Nonetheless, the legal tort of false imprisonment has been shaped by lawsuits brought against the cults by self-appointed deprogrammers, and confinement may stretch to the mental prison created by the so-called brainwashing tactics. This cultish stuff is not helpful, but intentional infliction of the mental duress is torture by the practitioners of validation. It is helpful to bringing civil cases against the key spiritual leaders of this conspiracy to inflict torture, and the Mother Church, Nursing Homes, and The Principia are one big criminal enterprise for conspiracy to inflict torture. And creating legal firewalls between corporate personalities will just become one large criminal enterprise under RICO. The mafia were never formally incorporated but an agreement between two or more persons was a criminal enterprise (e.g. implied partnership). Here, the Quimby effect would require validation by a practitioner, nursing home administrator, or school official. The intentional validation could become conspiracy to inflict mental duress on the victim, but the mental state of the perpetrators are inferred from the physical actions (or omissions of medical care) for direct causation of the harm or death of the victim. The triers of fact would be the jury to decide if the key leaders were intentional, but if they did not follow the formulaic rantings of Christian Science, they would not be able to validate success. Your failure to validate this result is breaks the closed loop of the Quimby effect, and if perhaps you refused to so validate, you are also condemned or ostracized for nonconformity with the “norms” of Christian Science healing. That is reinforcement. This pattern of behavior is intentional infliction of mental suffering upon children in the name of God. It is a tough case to build for the average lawyer, because the metaphysical crap is so deep to wade through in the legal process. The Christian Science doctrine was the intellectual byproduct of a New Thought Movement, not the New Age Movement, and it has a very quirky metaphysical framing, too:

    “The New Thought movement stripped Christianity of such things as sin, hell, demons, and other nasty things, and replaced them with beliefs in a hodge-podge of beliefs from Eastern mysticism and Western paranormalism and spiritualism.”

    1. I suspect that there are many viable potential negligence cases against Prin and other CS facilities (particularly around discouraging youth from accessing medical care). I am guessing that victims either don’t want to pursue them because they either don’t know they can (or want to put the experience behind them) or that they don’t want rock the boat because of family members in the institutions who might be negatively impacted.

  6. This whole plausible deniability game that CS institutions play makes me so mad. When you are enmeshed in the CS community and network of CS institutions, it’s a joke that you are somehow equally free to choose between CS “treatment” and real medical care. There are so many coercive elements: ignorance and fear of medical options from a life of being “protected” from basic medical knowledge; social pressure from the fear and shame of being ostracized for choosing medical or being seen as spiritually inadequate; economic anxiety from the real possibility of losing a CS job, or CS educational scholarship. Add to that, that many in CS are from multi-generational CS families that are completely immersed in the CS community and have few real social ties to the outside world… that is coercion.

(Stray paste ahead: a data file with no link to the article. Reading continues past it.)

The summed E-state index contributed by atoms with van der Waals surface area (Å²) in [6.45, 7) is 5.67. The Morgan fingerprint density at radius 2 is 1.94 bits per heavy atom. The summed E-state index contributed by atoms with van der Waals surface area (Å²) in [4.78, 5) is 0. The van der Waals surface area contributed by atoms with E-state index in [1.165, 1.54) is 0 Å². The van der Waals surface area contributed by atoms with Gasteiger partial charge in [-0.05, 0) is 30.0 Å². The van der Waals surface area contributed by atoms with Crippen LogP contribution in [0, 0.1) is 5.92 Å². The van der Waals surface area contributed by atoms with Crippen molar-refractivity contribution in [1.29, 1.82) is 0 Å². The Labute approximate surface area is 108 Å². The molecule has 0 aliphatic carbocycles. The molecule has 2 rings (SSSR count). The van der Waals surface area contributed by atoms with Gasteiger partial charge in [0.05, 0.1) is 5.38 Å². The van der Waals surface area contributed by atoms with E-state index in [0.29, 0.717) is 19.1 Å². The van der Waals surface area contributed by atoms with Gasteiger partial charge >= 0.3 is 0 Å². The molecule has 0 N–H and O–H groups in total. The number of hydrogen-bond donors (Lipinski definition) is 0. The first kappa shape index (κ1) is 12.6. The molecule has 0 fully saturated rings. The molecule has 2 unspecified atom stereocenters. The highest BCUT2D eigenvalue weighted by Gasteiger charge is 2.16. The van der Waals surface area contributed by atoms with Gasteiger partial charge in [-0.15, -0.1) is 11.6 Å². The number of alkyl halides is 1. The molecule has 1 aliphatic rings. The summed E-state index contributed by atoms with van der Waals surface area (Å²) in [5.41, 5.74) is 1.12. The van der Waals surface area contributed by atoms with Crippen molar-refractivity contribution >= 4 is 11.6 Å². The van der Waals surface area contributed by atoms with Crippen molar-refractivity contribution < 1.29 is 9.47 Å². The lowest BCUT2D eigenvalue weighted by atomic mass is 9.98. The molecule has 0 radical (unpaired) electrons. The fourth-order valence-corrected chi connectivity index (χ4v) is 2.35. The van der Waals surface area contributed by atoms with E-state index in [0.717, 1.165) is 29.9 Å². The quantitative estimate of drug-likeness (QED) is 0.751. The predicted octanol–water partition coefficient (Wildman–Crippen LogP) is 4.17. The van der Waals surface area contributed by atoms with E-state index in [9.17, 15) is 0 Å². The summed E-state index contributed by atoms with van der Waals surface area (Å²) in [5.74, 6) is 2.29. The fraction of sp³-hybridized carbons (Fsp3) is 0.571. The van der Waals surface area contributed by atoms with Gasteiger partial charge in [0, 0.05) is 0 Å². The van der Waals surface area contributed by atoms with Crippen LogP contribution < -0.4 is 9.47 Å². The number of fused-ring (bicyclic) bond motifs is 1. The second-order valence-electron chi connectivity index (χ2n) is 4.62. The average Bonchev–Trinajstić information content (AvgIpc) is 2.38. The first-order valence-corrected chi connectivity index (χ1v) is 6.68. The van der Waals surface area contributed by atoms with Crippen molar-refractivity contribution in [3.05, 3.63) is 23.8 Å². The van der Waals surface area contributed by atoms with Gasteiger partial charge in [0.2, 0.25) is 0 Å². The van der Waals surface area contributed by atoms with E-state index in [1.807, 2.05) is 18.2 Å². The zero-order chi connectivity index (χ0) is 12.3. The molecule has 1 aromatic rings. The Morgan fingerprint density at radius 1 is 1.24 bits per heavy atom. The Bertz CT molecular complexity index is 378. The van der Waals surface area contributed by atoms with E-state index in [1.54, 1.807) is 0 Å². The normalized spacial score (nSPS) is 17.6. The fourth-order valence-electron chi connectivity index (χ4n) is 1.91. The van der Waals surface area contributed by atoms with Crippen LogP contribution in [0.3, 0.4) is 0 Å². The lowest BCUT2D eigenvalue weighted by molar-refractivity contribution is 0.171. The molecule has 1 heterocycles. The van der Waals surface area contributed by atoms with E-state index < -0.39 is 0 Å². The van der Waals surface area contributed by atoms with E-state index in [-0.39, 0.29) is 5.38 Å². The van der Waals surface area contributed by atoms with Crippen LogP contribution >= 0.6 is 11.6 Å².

In addition, most serious medical issues are the result of failure to take preventative steps –like treating high blood pressure, diabetes, screenings, etc. If you don’t take these basic preventative steps throughout your life, then by the time you are “choosing the medical rout” the person is in very serious medical situation and has already lost the option to take full advantage of the amazing benefits of medical care (though still very very worth it at any point).

    When I was a student at Prin college, I watched a house mother repeatedly harass another student who had “chosen the medical option” when he had gotten a cast on his leg for a broken bone in his foot. She would say “when are you going take that off,” and “why do you still have that on…” eventually he cut the cast off his leg himself. Who knows what the impact of taking his cast off early was. Makes me sad/angry to think about.

    I have written about this before – but while I was attending Prin college, I got some kind of eye infection thing and went to the emergency room. I was discovered by someone on the prin staff – a CS “nurse” (nurse in name only, they have no medical training). She proceeded to try to interrogate me about why I was there, and whether I had been given a prescription. I got a call from the dean of students and was questioned at length by my house mom. They didn’t care about my eye, whether it was serious or contagious. Their only concern was whether I was taking a prescription. If I was taking a prescription, I would have to move out of student housing, and perhaps leave the school – this was my final quarter of school….like weeks before I graduated. This is extremely coercive (as well as trippy and insane).

  7. I know plenty of people who were suspended from Principia the first semester they relied on medical care, even if it was very temporary, even if they were “good Christian Scientists” and even if they reported it to Principia beforehand.